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Mago National Park

Mago National Park is located in the Southern Nations, Nationalities, and Peoples Region about 782 kilometers south of Addis Ababa and north of a large 90° bend in the Omo River. The landscape consists of riverine forest, wetlands along the lower Mago river and around Lake Dipa. Also there are mountainous areas with great views over the bush savanna.

view from mago national park towards lower Omo valley - photo © Mikkel Grabowski

view from mago national park towards lower Omo valley – photo © Mikkel Grabowski

The 2162 square kilometers park lies on the eastern sides of a small branch of the eastern Rift Valley (Omo depression), bordering Omo National Park divided by the Mago River, a tributary of the Omo. To the west is the Tama Wildlife Reserve, with the Tama river defining the boundary between the two.

Wildlife

The wildlife including most of the typical east African fauna and offers one of the wildest and most outstanding wildlife panoramas in Ethiopia.

dik dik antelope in mago national park photo © Mikkel Grabowski

dik dik antelope in mago national park photo © Mikkel Grabowski

Mago National Park is considered an important habitat for animal populations particularly Buffalo, Giraffe, Elephant (approx. 150), warthog, tiang, lewel’s hartebeests, lesser-kudu, greater-kudu, duiker, Burchell’s Zebra, Swayne’s Hartbeest, Oryx, grant’s gazelle, gerenuk, giraffe, cheetah, wild dog, lions, leopards, guereza, common baboon and vervet monkey are common & conspicuous.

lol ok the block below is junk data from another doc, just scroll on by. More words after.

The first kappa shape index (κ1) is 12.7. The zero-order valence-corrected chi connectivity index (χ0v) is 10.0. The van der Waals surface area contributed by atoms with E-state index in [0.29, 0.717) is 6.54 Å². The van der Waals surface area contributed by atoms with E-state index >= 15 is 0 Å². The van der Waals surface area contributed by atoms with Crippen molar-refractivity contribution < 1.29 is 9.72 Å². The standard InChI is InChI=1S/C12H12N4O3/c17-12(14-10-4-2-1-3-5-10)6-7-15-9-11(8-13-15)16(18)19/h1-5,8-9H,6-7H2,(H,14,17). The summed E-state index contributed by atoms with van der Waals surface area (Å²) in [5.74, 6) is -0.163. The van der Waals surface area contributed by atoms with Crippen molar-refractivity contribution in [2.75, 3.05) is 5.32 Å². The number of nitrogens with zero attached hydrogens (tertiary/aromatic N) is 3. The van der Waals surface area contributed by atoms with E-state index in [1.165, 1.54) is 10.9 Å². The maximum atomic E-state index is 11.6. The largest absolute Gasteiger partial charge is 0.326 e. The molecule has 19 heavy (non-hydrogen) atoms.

The bushbuck is the most widespread antelope in Sub-Saharan Africa – photo © Mikkel Grabowski

The bushbuck is the most widespread antelope in Sub-Saharan Africa and it is a common sight in Mago National Park – photo © Mikkel Grabowski

In Mago N.P. 237 bird species have been recorded. Of these six are endemics namely Banded Barbet, White-Winged Cliff Chat, White-Tailed Starling, Thick-Billed Raven and Wattled Ibis.

A bee eater in Mago National Park photo © Mikkel Grabowski

A Northern Carmine Bee Eater in Mago National Park photo © Mikkel Grabowski

There are several bustard species in the park and secretary birds in the grass plains.

Until recently, 2003, 462 bird species have been recorded - here a Kori bustard photo © Mikkel Grabowski

A Kori bustard – one of the heaviest flying birds in the world. Photo © Mikkel Grabowski

The riverine forest along the Omo River is important for several different bird groups, including herons and egrets, kingfishers, barbets, chats and thrushes, woodpeckers, pigeons, shrikes, warblers and flycatchers. Also there are guinea fowl, bee eater and lots of different species of eagles.

Guinea fowl in Mago National Park - photo © Mikkel Grabowski

Guinea fowl in Mago National Park – photo © Mikkel Grabowski

One of the major attractions of thepark is the Hot Springs and areas along the lower Omo (within the park) are populated with a rich diversity of ethnic groups, including the Aari, Male, Banna, Bongoso, Hamar, Kwegu, Karo and Mursi peoples.

Desert Rose flowering tree, Adenium obesum. They can be grown for many years in a pot and are commonly used for bonsai. Photo © Mikkel Grabowski

Desert Rose flowering tree, Adenium obesum. They can be grown for many years in a pot and are commonly used for bonsai. Photo © Mikkel Grabowski

Mago National Park is on the route from Arba Minch via Jinka to Lower Omo valley and it is a fascinating experience because of its isolated location and very few visitors and it gives a real feeling of how most of Africa was 50 years ago.

The road through Mago National Park

The road through Mago National Park towards lower Omo valley

Road in Mago National Park

Road in Mago National Park

Address
Mago National Park
Mobile : +251-916-856-427 (Park Warden)
JInka

Key Species
Buffalo,Elephant,lesser kudu

Smoke from  human activity in Mago National Park - photo © Mikkel Grabowski

Smoke from human activity in Mago National Park – photo © Mikkel Grabowski

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